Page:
Is sitting the new smoking? The excellent Tony “Dr K” Komaroff says yes, and I have great respect for his work on that website. I read the original paper (standing up and pacing about the office, of course) and felt that it was all just a bit too linear for my taste. What I’d really like to see on these data are additive / semi-parametric models of some form or other, graphically presented for us. I expect that the benefit is not a straight line function of time spent standing/stepping. Also, I suspect that activity at one time of the day is not the same as activity at another and would like to see that explored. And all in all, it’s such an interesting and important topic, it just seemed to me to be obscured unnecessarily by the stats, viz:
“Associations are described as regression coefficients (beta) or relative rates for log-transformed outcomes with 95% confidence intervals, and are plotted on a log scale, with beta rescaled as (beta+mean)/mean”
- mean? what mean?
- what log scale? the axis isn’t labelled
- log-transforms are cool because you get a multiplicative effect; why not use that to your advantage and describe a 10% reduction in triglycerides rather than RR=0.90?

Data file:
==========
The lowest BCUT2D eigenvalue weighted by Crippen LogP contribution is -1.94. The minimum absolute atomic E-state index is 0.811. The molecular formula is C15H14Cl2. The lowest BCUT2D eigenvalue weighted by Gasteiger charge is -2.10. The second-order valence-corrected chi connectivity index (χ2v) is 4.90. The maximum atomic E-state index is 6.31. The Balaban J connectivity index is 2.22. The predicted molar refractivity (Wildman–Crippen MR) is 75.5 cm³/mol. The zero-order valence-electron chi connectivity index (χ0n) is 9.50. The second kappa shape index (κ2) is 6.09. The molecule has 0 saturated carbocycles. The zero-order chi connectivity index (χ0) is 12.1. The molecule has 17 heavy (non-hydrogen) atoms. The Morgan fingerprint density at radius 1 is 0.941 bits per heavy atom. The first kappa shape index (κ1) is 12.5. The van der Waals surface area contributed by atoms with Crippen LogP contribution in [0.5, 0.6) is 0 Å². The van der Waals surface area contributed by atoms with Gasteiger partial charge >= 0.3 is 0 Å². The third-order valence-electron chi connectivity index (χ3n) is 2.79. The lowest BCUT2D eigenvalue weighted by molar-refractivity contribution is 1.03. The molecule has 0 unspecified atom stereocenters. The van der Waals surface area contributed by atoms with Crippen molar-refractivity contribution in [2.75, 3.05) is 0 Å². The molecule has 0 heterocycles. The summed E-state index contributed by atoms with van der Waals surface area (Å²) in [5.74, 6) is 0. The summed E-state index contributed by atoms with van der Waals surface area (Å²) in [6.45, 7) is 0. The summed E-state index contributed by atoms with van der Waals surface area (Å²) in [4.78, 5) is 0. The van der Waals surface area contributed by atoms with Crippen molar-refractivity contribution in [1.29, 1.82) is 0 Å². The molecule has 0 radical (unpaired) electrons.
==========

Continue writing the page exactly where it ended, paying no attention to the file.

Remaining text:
The effects are for a 2 hour change per day (every day!) from sitting to standing, or sitting to stepping. Is that a meaningful change for most people? It sounds pretty ambitious! So, if I do 1 hour, do I get a 5% reduction (or, let’s be more mathematically aware, a 100*(1-sqrt(0.9))=5.1% reduction)? And we come back to the semi-parametric model of some form or other. There are so many cool models you can use, Generalized Additive Models being the most obvious candidate that comes to mind, why not do that sort of thing next time you face the Curse Of Linearity?
Now, for me, the real problem here is the disconnection between understanding the context of the analysis and then actually doing it. The experts who conducted the research certainly know that health benefits and biochemistry changes do not carry on and on and on as you pile in more minutes of standing up. Of course they know that! So then why do they go off and do totally dumb-arse things like this? At what point between starting up the computer and submitting the paper did they disengage the brain and go into a sort of auto-pilot torpor? I find it incredible. You want to know about effective feature selection in statistical modelling? Try thinking!